Monday, March 16, 2009

Telling the perfect tale

There’s something about storytelling that attracts 'How-To' lists. While the number of them doesn’t come anywhere close to 'how-to-lose weight' or 'how-to-get-abs-of-steel' lists, it’s a significant and growing genre. A while back I posted a list by movie producer Peter Guber, and now I want to share some insight from the master of story, David Mamet, that I found in his book Bambi vs Godzilla.

Let’s start with the great advice Mamet gives in this quick guide to what makes a successful scene.

1. Who wants what from whom?
2. What happens if they don’t get it?
3. Why now?

That’s a threesome that could be pinned to the forehead of anyone in the business. They go far beyond communication skills right into the heart of effective negotiation and strategy.

But that’s not all. Mamet also shares some age-old tips he’s picked up from the great talents of the movie business industry. Succinct and direct, they have that distinctive Mamet whammy. Just when you think you’ve got it, it swings around and hits you from another direction. I’ve added my own comments to Mamet’s instructions.

4. Stay with the money. Solid business advice whichever way you look at it. In storytelling it means sticking to the big idea. So many good stories get diluted. Keep it simple.

5. Burn the first reel. You can’t get into the story fast enough. “It was the best of times, it was the worst of times,” not “In the late eighteenth century, France was overtaken by blah, blah, blah”. Fairy tales get it right with “Once upon a time”…then into it.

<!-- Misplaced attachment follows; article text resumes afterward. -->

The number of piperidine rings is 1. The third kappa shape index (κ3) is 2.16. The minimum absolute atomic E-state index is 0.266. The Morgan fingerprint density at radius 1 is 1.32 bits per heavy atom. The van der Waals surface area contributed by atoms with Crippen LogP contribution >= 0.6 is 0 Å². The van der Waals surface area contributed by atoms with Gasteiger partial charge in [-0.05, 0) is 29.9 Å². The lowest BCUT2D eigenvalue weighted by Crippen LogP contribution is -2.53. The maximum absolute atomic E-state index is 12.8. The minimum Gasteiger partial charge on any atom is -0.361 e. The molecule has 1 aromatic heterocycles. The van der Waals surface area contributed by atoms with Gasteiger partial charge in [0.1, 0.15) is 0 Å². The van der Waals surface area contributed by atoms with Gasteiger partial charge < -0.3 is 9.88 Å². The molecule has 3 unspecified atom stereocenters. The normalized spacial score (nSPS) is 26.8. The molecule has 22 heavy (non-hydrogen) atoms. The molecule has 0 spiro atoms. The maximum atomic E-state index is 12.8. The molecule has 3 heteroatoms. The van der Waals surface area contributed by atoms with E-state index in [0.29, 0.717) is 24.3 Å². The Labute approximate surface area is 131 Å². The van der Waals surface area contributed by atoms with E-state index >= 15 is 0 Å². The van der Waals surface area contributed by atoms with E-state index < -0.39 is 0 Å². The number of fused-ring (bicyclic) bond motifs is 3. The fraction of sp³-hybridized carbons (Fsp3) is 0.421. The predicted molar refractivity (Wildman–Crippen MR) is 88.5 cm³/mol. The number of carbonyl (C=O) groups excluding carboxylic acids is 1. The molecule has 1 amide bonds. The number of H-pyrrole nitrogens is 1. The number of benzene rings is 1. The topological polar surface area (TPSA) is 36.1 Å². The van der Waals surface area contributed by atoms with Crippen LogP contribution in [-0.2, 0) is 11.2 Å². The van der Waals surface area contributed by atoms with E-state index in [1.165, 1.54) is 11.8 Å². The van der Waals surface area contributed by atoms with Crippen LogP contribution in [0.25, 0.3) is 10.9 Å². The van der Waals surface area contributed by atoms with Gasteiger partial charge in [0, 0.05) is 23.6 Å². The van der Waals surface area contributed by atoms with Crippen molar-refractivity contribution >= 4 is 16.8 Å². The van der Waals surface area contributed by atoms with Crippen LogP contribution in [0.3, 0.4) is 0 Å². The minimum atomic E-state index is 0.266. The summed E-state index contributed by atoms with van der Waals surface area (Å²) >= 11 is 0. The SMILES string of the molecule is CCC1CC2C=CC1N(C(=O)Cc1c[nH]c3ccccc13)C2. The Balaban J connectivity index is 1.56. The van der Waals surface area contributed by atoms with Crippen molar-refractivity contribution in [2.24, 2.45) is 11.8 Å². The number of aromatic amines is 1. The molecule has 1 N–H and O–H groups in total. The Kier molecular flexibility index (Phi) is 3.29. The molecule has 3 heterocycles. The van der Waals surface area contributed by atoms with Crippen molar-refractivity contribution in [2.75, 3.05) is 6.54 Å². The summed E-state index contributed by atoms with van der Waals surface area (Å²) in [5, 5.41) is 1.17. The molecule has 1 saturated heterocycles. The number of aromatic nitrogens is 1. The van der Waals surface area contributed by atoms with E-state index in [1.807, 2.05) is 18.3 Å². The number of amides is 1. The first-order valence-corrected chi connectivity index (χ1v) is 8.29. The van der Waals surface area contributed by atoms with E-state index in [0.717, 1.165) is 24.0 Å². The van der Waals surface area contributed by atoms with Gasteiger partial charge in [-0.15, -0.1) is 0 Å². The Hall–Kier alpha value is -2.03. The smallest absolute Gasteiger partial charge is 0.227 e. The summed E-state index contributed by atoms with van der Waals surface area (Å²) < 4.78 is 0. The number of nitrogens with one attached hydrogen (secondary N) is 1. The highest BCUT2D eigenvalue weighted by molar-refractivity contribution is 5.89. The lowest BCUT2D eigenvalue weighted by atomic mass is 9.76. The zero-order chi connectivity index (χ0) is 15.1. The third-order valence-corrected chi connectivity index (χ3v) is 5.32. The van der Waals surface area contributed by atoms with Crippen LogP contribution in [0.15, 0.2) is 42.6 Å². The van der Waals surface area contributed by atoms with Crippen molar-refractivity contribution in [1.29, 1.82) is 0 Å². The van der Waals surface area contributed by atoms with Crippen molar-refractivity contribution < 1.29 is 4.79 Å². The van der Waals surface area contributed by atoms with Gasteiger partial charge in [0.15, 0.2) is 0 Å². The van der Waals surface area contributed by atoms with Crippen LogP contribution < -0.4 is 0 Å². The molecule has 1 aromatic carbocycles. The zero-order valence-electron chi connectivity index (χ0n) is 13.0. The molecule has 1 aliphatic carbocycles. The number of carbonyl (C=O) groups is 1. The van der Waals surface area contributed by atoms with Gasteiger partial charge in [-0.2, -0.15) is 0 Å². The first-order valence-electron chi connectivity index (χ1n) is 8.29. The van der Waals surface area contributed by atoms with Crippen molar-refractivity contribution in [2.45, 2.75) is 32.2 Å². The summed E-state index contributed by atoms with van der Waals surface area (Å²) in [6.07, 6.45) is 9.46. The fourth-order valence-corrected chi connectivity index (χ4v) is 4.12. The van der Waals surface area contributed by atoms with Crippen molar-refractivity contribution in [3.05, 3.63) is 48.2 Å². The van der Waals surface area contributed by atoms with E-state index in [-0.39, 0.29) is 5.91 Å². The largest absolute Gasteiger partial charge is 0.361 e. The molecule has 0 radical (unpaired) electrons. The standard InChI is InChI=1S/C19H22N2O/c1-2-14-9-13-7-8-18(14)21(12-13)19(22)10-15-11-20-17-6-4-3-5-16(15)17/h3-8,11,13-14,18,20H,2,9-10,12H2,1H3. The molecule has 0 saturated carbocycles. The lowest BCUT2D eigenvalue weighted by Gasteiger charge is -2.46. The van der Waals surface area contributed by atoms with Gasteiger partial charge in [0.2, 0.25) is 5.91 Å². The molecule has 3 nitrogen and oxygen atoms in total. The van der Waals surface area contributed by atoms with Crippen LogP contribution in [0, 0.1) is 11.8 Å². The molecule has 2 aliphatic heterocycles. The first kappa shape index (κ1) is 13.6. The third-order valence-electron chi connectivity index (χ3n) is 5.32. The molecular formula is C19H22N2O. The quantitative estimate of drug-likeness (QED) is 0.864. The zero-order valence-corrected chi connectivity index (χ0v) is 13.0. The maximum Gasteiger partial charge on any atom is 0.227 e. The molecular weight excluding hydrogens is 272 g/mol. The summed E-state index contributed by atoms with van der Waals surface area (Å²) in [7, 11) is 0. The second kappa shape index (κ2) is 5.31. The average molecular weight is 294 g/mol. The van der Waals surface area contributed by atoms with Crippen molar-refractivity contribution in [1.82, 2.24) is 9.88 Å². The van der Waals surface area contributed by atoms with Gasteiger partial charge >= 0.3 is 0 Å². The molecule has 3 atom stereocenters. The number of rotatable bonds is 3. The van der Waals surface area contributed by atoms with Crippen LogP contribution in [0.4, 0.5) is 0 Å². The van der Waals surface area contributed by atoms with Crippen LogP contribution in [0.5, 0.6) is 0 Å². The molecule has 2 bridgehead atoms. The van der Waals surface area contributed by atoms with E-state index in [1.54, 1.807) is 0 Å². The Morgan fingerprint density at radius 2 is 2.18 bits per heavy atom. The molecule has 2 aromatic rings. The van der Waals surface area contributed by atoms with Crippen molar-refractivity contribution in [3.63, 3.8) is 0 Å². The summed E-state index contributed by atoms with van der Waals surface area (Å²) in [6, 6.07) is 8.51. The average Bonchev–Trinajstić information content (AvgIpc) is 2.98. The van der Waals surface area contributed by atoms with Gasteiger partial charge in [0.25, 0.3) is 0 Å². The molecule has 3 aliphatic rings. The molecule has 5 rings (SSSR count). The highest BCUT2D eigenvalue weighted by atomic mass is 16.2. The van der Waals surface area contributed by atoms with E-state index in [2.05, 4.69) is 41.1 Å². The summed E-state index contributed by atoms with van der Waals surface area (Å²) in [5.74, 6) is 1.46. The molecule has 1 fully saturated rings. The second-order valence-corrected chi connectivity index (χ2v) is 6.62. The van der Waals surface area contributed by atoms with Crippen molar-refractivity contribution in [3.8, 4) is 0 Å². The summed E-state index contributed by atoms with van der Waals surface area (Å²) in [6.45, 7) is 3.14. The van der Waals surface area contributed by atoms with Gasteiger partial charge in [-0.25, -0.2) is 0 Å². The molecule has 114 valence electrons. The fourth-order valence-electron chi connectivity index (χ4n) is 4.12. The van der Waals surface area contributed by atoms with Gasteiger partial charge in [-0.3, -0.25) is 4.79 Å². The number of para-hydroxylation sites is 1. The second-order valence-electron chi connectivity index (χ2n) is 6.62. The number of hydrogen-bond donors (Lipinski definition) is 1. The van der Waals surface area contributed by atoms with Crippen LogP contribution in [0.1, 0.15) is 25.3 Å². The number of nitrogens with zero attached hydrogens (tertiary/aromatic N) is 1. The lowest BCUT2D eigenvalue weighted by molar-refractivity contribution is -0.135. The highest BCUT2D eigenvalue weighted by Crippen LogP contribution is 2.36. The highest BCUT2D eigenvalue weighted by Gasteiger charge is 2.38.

6. If you laughed at the dailies, you aren’t going to laugh at the picture. Stories are written for the people who go to them, not for those who helped create them. All that stuff that impresses your co-workers should be dumped on the floor of the editing room in your head.

7. Get out on your biggest laugh. As any comic will tell you – timing is everything. The rule for stage performers is simple and absolute. “When you come on, be on. When you’re done, get off.” A great story knows when or how to finish.

8. If you can’t figure out what the story is about, it’s probably not worth telling. That one alone is worth the price of admission.


Alex M said...

An argument against the theory of Sisomo.

Kevin Roberts said...

Hi Alex,
I have now had a chance to read your piece on sisomo. First up it is good to see people taking sisomo seriously as I still believe it is the future on screen.

I guess we fundamentally disagree on your key point "The web and the mobile web were not built to rebroadcast a message, or a passive emotional experience ("sisomo," if you will)." The fact is Alex, it doesn’t really matter what the web was built for, it is how consumers use it that is defining its future. The telephone was originally created as a broadcast machine (the first words were "Mr. Watson, come here. I want to see you.") That was fine until consumers got hold of it and turned it into a social communications tool that would change the way we live.

Saying that the web wasn’t "built with advertisers in mind" is like suggesting that airliners should only have one passenger because that’s how the first aircraft were designed. The real reason people don’t click banner ads is because they are boring. Which of course is what sisomo is not – it’s sight, sound and motion. Get onto an online game and see how passive it is. Digital is just another way of getting content to consumers. Most of them will have no idea and no interest in the process. Online, as everywhere else, the consumer is boss, content is king and sisomo creates the kind of experiences consumers love. Sisomo isn’t a matter of bombarding anyone with anything, it’s a choice offered up like everything else on the web. If it’s inspiring and irresistible it will be taken up by consumers, if it’s boring it won’t. It was always that way.